As the eraser becomes dirty, simply flip over to use the other side. Again, easy does it. Rubbing too hard can cause dulling or removing the paint.
Use Soap & Water
Before you dive headfirst into a search for the newest cleanser and tips to remove crayon art from your walls, start simple with soap and water.
Dampen a microfiber cloth and lather with a few drops of dish soap. Gently rub on the spots in a circular motion taking care not to apply too much pressure or water to the area. Rinse the cloth frequently to avoid transferring any removed crayon onto another portion of the wall.
What to do if Natural Methods Don’t Work?
Did your child find a secret stash of non-washable crayons that you swear must be a permanent marker? Is your kid in eternal time out from doing a full-blown gallery of Jackson Pollock inspired art down the entire hallway? Here are a few more aggressive solutions if magic erasers and natural cleansers just won’t get the job done.
We’ve saved the mother of all crayon-removal solutions for last. If WD-40 doesn’t do the trick, you may want to consider a full-on repaint. Only use in a well-ventilated area, or wear a facemask to protect yourself from fumes.
Spray a small amount of WD-40 onto a paper towel and gently rub all over the crayon marks on the wall. Use sparingly, and as the paper towel becomes dirty with crayon residue, switch to a clean side or new paper towel to avoid making the mess even worse. Wipe down with soap and water, and dry the wall with a clean cloth.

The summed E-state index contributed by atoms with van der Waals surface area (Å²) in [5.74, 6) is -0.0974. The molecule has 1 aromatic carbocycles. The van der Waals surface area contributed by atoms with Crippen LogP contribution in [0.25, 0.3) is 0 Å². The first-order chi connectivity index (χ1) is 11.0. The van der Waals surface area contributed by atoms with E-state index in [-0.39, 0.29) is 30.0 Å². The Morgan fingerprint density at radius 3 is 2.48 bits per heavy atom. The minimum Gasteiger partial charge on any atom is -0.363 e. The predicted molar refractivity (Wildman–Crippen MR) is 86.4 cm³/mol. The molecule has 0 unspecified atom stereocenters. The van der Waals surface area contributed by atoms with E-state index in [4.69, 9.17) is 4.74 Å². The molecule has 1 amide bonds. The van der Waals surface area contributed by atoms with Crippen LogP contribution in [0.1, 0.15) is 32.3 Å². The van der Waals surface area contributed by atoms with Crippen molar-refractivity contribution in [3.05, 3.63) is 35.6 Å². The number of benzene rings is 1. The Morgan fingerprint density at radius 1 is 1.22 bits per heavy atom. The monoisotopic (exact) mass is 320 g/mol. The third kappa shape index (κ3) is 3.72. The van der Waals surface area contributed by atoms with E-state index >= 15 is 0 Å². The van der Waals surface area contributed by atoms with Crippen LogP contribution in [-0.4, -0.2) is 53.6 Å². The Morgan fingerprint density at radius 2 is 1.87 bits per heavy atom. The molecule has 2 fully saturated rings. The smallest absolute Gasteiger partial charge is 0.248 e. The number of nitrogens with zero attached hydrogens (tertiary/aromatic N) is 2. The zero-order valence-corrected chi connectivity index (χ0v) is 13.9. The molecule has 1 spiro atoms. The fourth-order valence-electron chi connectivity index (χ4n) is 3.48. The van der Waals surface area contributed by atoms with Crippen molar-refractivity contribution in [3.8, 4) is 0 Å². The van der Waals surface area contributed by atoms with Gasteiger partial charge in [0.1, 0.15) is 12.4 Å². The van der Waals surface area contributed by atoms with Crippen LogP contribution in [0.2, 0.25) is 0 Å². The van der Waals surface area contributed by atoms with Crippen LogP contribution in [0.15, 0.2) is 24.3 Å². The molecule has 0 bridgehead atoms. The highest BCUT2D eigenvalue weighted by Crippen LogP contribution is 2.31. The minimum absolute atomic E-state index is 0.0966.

Ammonia-based glass cleaner, like Windex, isn’t just for obtaining shiny windows, it can be used for sparkling clean walls as well.
Spray the Windex or other brand (you can even create a DIY glass cleaner if you’d like) directly onto the wall and gently wipe away any drips. Allow the cleaner to sit on the crayon marks for at least 5 minutes, and the marks should begin to fade. Gently rub any remaining artwork with a damp cloth, and dry the wall once you’re satisfied with your results.
Use Goo Gone
Goo Gone, when used properly, is strong and safe to use on walls. Dab a bit of Goo Gone onto a paper towel and rub the crayon marks with firm pressure. As angry as you may be, don’t apply too much pressure to avoid further damage to the wall. Wipe away any oily residue with water and mild dish soap, and then thoroughly dry.
If you’re a parent, it’s almost a given that your child will (at some point) take it upon themselves to make an art exhibit out of your walls. Luckily, a crayon can be removed using the tips we provided above.
The best part is, most of the products we listed can probably already be found in your kitchen, laundry room, or garage. If you simply can’t remove the crayon with using these methods, or you’re too afraid that your walls will become damaged, you might need to consider hiring a professional. Worst case scenario, you may need a fresh coat of paint.
To avoid issues like these in the future, we recommend supervising children when they’re using their crayons and then placing them in a secure place (where they can’t reach) in a small, sealed storage bin or basket.